Chinese State Regulators Ease Film, TV Censorship

China raises red flag on online

Bureaucratic streamlining means simpler script approvals

HONG KONG – Chinese regulators are to ease up on film and TV censorship, according to state media sources.

Film-makers will in future only be required to submit treatments for approval, rather than full screenplays, if they are dealing with “general subjects.”

The easing was one of 20 measures to streamline government functions across the entertainment and media sectors, and was reported by the Xinhua news agency and official newspapers.

The move was announced by the State Council on behalf of the newly-formed State General Administration of Press, Publication, Radio, Film and Television.

Other measures include elimination of the need to approve imported equipment, film and state property for movie productions by Chinese and foreign partners; and the shifting of responsibility for censoring domestic TV productions that involve foreign producers from central to provincial authorities.

For film-makers the move is a small but welcome change that alters little in practice. State censors, now coping with a huge swell in production volume, have for a couple of year been prepared to accept synopses and treatments and to help producers work through the bureaucratic process. However, there remains a high degree of uncertainty over the definition of the general topics category.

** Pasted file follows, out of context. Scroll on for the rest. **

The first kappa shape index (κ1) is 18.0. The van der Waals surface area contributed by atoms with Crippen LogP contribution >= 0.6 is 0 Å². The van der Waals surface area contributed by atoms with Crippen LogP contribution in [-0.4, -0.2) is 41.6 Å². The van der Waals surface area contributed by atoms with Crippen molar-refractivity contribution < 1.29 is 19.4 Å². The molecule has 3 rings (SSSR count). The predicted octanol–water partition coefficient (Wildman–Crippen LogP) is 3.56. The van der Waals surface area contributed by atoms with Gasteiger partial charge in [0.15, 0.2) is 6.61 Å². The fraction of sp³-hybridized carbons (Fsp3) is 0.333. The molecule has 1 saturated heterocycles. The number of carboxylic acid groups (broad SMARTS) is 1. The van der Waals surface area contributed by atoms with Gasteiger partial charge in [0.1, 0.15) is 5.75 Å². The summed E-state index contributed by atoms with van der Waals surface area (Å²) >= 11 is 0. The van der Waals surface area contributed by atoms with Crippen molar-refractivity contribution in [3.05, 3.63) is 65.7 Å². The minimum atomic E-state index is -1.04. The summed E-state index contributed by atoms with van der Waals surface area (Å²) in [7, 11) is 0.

In broader terms it is unclear whether the move is a sign of more liberal policy lines, or an example of the kind of bureaucratic streamlining that the new unified regulator can achieve.

The SGAPPRFT was formed earlier this year as an amalgamation of the State Administration of Radio, Film and Television (SARFT), which was responsible for broadcast media and film, and the General Administration of Press and Publication (GAPP), which dealt with print media and books.

Filed Under:

Want to read more articles like this one? SUBSCRIBE TO VARIETY TODAY.
Post A Comment 0

Leave a Reply

No Comments

Comments are moderated. They may be edited for clarity and reprinting in whole or in part in Variety publications.

Fill in your details below or click an icon to log in:

WordPress.com Logo

You are commenting using your WordPress.com account. Log Out / Change )

Twitter picture

You are commenting using your Twitter account. Log Out / Change )

Facebook photo

You are commenting using your Facebook account. Log Out / Change )

Google+ photo

You are commenting using your Google+ account. Log Out / Change )

Connecting to %s

More Film News from Variety

Loading